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A will contest can throw a monkey wrench into probate

Agreeing to serve as an executor comes with numerous duties and responsibilities. For many people who are still grieving the loss of a beloved family member, these tasks can seem insurmountable. Even going through the decedent's things may be too much at first.

Even so, at some point, you will need to locate and read the will. As the executor, you may begin the probate process hoping that it goes smoothly and doesn't take too long. Then, another family member comes forward claiming that there is something wrong with the will. Now, you must deal with a will contest on top of everything else.

Do legal grounds exist for filing the will contest?

This will probably be the first question you need to ask. An heir or beneficiary may only file an objection to a will under particular circumstances. He or she may not file a contest to the will simply because he or she isn't satisfied with a bequest or the lack thereof. Below are the four legal reasons for a will contest:

  • Your loved one lacked testamentary capacity. This means that he or she did not understand crucial aspects of the process due to diminished mental capacity.
  • Your loved one's will wasn't executed in accordance with California law.
  • Someone tricked your loved one into signing the will through fraud or some other deception.
  • Someone unduly influenced or coerced your loved one into signing the will.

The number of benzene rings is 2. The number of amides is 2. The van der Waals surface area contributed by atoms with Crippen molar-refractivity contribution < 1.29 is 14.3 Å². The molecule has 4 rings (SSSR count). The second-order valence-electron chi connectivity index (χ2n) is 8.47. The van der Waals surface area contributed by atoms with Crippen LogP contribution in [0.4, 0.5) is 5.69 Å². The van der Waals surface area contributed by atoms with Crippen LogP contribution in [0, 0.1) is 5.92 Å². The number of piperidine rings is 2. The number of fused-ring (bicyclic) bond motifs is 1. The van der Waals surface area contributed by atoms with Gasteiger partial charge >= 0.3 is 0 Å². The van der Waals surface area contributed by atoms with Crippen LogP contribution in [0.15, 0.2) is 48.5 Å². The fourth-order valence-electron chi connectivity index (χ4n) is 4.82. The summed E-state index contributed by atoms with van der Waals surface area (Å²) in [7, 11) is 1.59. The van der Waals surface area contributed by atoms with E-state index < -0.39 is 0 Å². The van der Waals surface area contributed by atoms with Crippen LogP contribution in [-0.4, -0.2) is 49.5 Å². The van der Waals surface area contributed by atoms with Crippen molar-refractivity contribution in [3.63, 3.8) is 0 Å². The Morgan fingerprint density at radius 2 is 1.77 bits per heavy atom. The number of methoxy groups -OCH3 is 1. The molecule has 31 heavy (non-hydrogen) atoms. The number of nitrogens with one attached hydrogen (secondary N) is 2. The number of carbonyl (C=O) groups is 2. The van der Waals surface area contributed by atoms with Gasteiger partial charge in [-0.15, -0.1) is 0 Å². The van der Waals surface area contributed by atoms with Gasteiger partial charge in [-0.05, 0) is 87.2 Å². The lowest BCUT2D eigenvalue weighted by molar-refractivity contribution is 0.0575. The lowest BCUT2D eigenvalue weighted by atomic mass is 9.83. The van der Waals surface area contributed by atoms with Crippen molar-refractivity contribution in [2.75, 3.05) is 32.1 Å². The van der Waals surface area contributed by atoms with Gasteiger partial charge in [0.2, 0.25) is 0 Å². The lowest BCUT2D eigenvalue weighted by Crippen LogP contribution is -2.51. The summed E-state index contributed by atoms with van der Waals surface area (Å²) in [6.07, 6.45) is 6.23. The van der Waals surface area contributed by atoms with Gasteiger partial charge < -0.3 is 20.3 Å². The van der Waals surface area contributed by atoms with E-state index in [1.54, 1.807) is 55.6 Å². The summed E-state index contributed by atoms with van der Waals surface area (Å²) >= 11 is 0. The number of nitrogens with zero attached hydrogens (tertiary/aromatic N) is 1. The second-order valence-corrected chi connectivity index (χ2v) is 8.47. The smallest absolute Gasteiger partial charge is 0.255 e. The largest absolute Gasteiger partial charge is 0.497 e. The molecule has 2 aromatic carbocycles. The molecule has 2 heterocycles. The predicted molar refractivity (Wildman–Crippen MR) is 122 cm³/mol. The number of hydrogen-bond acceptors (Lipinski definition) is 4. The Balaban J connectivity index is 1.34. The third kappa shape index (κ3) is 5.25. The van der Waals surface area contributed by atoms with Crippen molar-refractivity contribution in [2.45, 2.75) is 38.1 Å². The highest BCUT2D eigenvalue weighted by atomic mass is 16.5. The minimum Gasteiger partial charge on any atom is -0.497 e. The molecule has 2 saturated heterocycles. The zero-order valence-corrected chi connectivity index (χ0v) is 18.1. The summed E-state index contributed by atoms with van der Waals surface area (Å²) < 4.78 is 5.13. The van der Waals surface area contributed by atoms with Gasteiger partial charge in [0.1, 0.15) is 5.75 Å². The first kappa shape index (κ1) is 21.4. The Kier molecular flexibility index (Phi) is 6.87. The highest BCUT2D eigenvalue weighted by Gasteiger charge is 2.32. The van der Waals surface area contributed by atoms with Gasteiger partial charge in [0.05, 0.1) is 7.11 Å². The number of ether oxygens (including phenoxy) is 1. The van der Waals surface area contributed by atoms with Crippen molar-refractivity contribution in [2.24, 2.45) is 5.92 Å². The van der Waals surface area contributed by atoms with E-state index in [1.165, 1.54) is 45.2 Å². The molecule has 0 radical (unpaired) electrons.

If the objector cannot prove any of these circumstances existed, the contest will fail. However, in the meantime, you may still want to look into the matter.

Determining whether the will is valid

Allegations of diminished mental capacity may require talking to medical professionals regarding your loved one's ability to understand what was going on around him or her at the time of the drafting and execution of the will. It may be necessary to speak with the witnesses and the notary to determine what happened during the execution of the will as well. Claims that someone unduly influenced or tricked the decedent into executing the will, require the objector to provide proof to back up those allegations. 

The burden of proof remains on the person making the accusations. The process can be time-consuming and expensive. The sooner everyone puts the matter to rest, the sooner you can resume your duties and the more assets may remain in the estate for distribution.

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